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jurisdiction. Montoya v. Chao, 296 F.3d 952, 955 (10th Cir. 2002); Fed. R. Civ. P. 12(b)(1). Statutes conferring subject-matter jurisdiction on federal courts are to be strictly construed. F & S Const. Co. v. Jensen, 337 F.2d 160, 161 (10th Cir. 1964). "The burden of establishing subject-matter jurisdiction is on the party asserting jurisdiction." Id. (citing Kokkonen v. Guardian Life Ins. Co. of Am., 511 U.S. 375, 377 (1994)).

A motion to dismiss pursuant to Rule 12(b)(1) may take two forms: facial attack or factual attack. Holt v. United States, 46 F.3d 1000, 1002 (10th Cir. 1995). When reviewing a facial attack on a complaint, the Court accepts the allegations of the complaint as true. Id. By contrast, when reviewing a factual attack on a complaint, the Court "may not presume the truthfulness of the complaint's factual allegations." Id. at 1003. With a factual attack, the moving party challenges the facts upon which subject-matter jurisdiction depends. Id. The Court therefore must make its own findings of fact. Id. In order to make its findings regarding disputed jurisdictional facts, the Court "has wide discretion to allow affidavits, other documents, and a limited evidentiary hearing." Id. (citing Ohio Nat'l Life Ins. Co. v. United States, 922 F.2d 320, 325 (6th Cir. 1990); Wheeler v. Hurdman, 825 F.2d 257, 259 n.5 (10th Cir. 1987)). The Court's reliance on "evidence outside the pleadings" to make findings concerning purely jurisdictional facts does not convert a motion to dismiss pursuant to Rule 12(b)(1) into a motion for summary judgment pursuant to Rule 56. Id.

B. Federal Rule of Civil Procedure 12(b)(6)

The purpose of a motion to dismiss pursuant to Rule 12(b)(6) is to test "the sufficiency of the allegations within the four corners of the complaint after taking those allegations as true." Mobley v. McCormick, 40 F.3d 337, 340 (10th Cir. 1994); Fed. R. Civ. P. 12(b)(6) (stating that a complaint may be dismissed for "failure to state a claim upon

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which relief can be granted"). "The court's function on a Rule 12(b)(6) motion is not to weigh potential evidence that the parties might present at trial, but to assess whether the plaintiff's complaint alone is legally sufficient to state a claim for which relief may be granted." Sutton v. Utah State Sch. for the Deaf & Blind, 173 F.3d 1226, 1236 (10th Cir. 1999) (citation omitted). To withstand a motion to dismiss pursuant to Rule 12(b)(6), "a complaint must contain enough allegations of fact 'to state a claim to relief that is plausible on its face.'" Robbins v. Oklahoma, 519 F.3d 1242, 1247 (10th Cir. 2008) (quoting Bell Atlantic Co. v. Twombly, 550 U.S. 544, 570 (2007)); see also Shero v. City of Grove, Okla., 510 F.3d 1196, 1200 (10th Cir. 2007) ("The complaint must plead sufficient facts, taken as true, to provide 'plausible grounds' that discovery will reveal evidence to support the plaintiff's allegations." (quoting Twombly, 550 U.S. at 570)). "A claim has facial plausibility when the plaintiff pleads factual content that allows the court to draw the reasonable inference that the defendant is liable for the misconduct alleged." Ashcroft v. Iqbal, 556 U.S. 662, 678 (2009). "A pleading that offers labels and conclusions or a formulaic recitation of the elements of a cause of action will not do. Nor does a complaint suffice if it tenders naked assertion[s] devoid of further factual enhancement." Id. (brackets in original; internal quotation marks omitted).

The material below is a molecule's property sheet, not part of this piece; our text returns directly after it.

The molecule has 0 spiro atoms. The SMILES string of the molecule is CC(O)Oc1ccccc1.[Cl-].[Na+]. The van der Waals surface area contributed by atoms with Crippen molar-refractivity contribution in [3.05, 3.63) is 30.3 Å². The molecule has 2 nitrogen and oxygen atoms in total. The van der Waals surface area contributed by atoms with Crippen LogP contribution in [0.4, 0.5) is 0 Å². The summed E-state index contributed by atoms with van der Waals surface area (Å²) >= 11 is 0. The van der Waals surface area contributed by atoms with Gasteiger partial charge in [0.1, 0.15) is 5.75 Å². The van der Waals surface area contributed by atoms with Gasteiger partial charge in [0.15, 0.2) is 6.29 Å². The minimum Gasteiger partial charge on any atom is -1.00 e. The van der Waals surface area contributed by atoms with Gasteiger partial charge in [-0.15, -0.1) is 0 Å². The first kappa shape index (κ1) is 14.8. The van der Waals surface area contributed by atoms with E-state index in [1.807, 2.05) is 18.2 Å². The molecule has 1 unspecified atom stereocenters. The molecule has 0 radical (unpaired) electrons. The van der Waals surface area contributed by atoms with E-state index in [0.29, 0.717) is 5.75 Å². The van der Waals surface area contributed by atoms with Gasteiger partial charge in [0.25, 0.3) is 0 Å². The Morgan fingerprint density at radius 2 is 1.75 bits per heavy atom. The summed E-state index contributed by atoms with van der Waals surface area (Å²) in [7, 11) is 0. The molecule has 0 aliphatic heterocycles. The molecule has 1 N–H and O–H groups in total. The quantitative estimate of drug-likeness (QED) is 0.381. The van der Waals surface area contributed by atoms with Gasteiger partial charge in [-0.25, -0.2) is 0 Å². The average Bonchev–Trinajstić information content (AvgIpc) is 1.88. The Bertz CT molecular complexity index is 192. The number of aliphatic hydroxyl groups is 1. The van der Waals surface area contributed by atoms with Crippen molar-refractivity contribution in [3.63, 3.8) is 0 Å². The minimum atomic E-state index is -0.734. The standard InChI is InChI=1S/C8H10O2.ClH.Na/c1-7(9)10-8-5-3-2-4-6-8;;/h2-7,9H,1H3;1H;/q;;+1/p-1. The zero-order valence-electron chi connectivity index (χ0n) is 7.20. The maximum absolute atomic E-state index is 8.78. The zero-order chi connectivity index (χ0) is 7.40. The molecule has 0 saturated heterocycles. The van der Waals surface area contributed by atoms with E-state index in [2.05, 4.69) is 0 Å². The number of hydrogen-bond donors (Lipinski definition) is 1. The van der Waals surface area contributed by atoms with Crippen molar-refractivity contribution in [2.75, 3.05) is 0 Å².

To survive a motion to dismiss pursuant to Rule 12(b)(6), the factual allegations in the complaint "must be enough to raise a right to relief above the speculative level." Christy Sports, LLC v. Deer Valley Resort Co., 555 F.3d 1188, 1191 (10th Cir. 2009). "[W]here the well-pleaded facts do not permit the court to infer more than the mere possibility of misconduct," a factual allegation has been stated, "but it has not show[n][ ]that the pleader is entitled to relief," as required by Fed. R. Civ. P. 8(a). Iqbal, 552 U.S. at 679 (second